Neil Margolis: Mistakes are obviously important to learn from. I had a look through the portfolio, and the stock that performed the worst was only down about 15% over the year, which was Unibail-Rodamco-Westfield (ASX: URW). It is obviously the old Westfield malls in the US and Europe plus the Rodamco malls. And it had a very strong period leading in, I think it was up 44% the day the vaccine was announced, which was two years prior. The market's quite concerned about the high debt levels. So when there were fears over a recession, it underperformed. The way we look at it is it's on a yield of 10% to equity and trading on less than half book. So a lot of bad news is factored in and the debt is quite long duration. If that debt proves to be a problem for them, then the global banking system is in a much worse shape than Unibail is all I would say.

Ally Selby: Okay, over to you, Ben. Did you make any mistakes last year? And if so, what did you learn from them?

Ben McGarry: We always make mistakes, Ally. It's part of the process. We came into the year with a backbone of tech and we held onto some of those mega-cap tech names a little bit longer than we should have. Meta Platforms (NASDAQ: METAwas probably one of our worst performers during the year. We thought that big-cap tech would be quicker and more aggressive at pulling the cost lever. They took about a year to get started on that. The other thing that we did was we thought the consumer would be weaker. The slowdown has been very slow. It's a slow-motion slowdown so far. So we were too early on shorting consumer discretionary stocks. And the big four banks, we thought they would do it tougher with higher cost bases and the housing market really starting to slow, but they've been super resilient. So let's see if they can keep that up in 2023.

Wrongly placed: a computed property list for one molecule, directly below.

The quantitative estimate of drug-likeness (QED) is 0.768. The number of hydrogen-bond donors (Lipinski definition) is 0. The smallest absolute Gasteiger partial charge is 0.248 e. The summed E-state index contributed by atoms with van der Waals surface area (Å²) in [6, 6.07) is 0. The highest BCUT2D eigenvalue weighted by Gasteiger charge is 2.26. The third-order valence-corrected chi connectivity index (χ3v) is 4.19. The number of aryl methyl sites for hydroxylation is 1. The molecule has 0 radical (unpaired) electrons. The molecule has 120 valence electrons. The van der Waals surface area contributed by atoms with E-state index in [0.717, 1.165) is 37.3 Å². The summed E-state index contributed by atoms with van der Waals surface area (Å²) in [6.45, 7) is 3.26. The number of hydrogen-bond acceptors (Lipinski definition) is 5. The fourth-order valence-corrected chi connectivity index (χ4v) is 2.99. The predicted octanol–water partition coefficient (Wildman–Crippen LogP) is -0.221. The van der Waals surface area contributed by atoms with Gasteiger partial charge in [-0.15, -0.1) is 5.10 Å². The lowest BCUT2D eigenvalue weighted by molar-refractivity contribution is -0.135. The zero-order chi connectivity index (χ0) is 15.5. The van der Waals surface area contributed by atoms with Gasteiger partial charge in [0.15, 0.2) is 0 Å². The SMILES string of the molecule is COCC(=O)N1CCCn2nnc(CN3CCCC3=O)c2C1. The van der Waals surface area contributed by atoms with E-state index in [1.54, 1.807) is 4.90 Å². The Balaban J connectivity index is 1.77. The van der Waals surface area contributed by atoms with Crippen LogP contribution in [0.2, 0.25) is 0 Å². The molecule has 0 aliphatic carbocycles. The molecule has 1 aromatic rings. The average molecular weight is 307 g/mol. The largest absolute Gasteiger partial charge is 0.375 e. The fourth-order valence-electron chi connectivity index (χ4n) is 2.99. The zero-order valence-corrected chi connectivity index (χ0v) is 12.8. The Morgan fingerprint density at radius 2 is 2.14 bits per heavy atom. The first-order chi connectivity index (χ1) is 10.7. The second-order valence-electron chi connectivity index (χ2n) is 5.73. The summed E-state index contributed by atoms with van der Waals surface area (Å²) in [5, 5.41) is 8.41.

What you need to get right in 2023

Ally Selby: What do you think investors need to get right in 2023 to be successful? You mentioned resources before. Is there anything else that you think investors need to get behind to be successful this year?